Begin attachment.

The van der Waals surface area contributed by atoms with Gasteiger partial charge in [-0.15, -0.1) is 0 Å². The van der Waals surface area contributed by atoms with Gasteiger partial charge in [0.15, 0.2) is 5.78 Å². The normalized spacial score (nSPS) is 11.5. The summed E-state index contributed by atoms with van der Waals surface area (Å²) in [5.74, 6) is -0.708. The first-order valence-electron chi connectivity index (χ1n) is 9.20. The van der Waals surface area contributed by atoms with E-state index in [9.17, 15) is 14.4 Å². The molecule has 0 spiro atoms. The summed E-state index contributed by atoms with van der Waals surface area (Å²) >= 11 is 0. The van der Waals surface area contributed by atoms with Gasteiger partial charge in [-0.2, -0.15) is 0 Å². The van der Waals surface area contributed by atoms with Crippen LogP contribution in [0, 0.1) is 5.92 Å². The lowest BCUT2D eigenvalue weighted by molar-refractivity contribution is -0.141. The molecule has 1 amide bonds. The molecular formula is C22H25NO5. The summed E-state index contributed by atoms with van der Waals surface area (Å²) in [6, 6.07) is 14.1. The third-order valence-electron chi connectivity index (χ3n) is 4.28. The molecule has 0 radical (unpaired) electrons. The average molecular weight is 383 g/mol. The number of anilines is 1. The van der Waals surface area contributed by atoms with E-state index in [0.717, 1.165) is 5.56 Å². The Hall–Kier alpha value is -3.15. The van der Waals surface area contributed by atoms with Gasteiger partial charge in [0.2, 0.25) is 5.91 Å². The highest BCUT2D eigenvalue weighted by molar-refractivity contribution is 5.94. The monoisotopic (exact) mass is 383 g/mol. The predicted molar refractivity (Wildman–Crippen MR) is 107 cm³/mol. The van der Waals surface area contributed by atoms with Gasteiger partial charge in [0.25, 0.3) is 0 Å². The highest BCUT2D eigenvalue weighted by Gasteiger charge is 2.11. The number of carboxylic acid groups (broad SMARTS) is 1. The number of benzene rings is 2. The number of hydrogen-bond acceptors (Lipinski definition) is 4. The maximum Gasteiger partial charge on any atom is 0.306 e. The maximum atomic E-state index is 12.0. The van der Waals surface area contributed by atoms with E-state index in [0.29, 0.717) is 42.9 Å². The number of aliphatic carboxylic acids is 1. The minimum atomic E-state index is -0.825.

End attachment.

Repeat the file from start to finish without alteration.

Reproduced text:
The van der Waals surface area contributed by atoms with Gasteiger partial charge in [-0.15, -0.1) is 0 Å². The van der Waals surface area contributed by atoms with Gasteiger partial charge in [0.15, 0.2) is 5.78 Å². The normalized spacial score (nSPS) is 11.5. The summed E-state index contributed by atoms with van der Waals surface area (Å²) in [5.74, 6) is -0.708. The first-order valence-electron chi connectivity index (χ1n) is 9.20. The van der Waals surface area contributed by atoms with E-state index in [9.17, 15) is 14.4 Å². The molecule has 0 spiro atoms. The summed E-state index contributed by atoms with van der Waals surface area (Å²) >= 11 is 0. The van der Waals surface area contributed by atoms with Gasteiger partial charge in [-0.2, -0.15) is 0 Å². The van der Waals surface area contributed by atoms with Crippen LogP contribution in [0, 0.1) is 5.92 Å². The lowest BCUT2D eigenvalue weighted by molar-refractivity contribution is -0.141. The molecule has 1 amide bonds. The molecular formula is C22H25NO5. The summed E-state index contributed by atoms with van der Waals surface area (Å²) in [6, 6.07) is 14.1. The third-order valence-electron chi connectivity index (χ3n) is 4.28. The molecule has 0 radical (unpaired) electrons. The average molecular weight is 383 g/mol. The number of anilines is 1. The van der Waals surface area contributed by atoms with E-state index in [0.717, 1.165) is 5.56 Å². The Hall–Kier alpha value is -3.15. The van der Waals surface area contributed by atoms with Gasteiger partial charge in [0.2, 0.25) is 5.91 Å². The highest BCUT2D eigenvalue weighted by molar-refractivity contribution is 5.94. The monoisotopic (exact) mass is 383 g/mol. The predicted molar refractivity (Wildman–Crippen MR) is 107 cm³/mol. The van der Waals surface area contributed by atoms with Gasteiger partial charge in [0.25, 0.3) is 0 Å². The highest BCUT2D eigenvalue weighted by Gasteiger charge is 2.11. The number of carboxylic acid groups (broad SMARTS) is 1. The number of benzene rings is 2. The number of hydrogen-bond acceptors (Lipinski definition) is 4. The maximum Gasteiger partial charge on any atom is 0.306 e. The maximum atomic E-state index is 12.0. The van der Waals surface area contributed by atoms with E-state index in [0.29, 0.717) is 42.9 Å². The number of aliphatic carboxylic acids is 1. The minimum atomic E-state index is -0.825.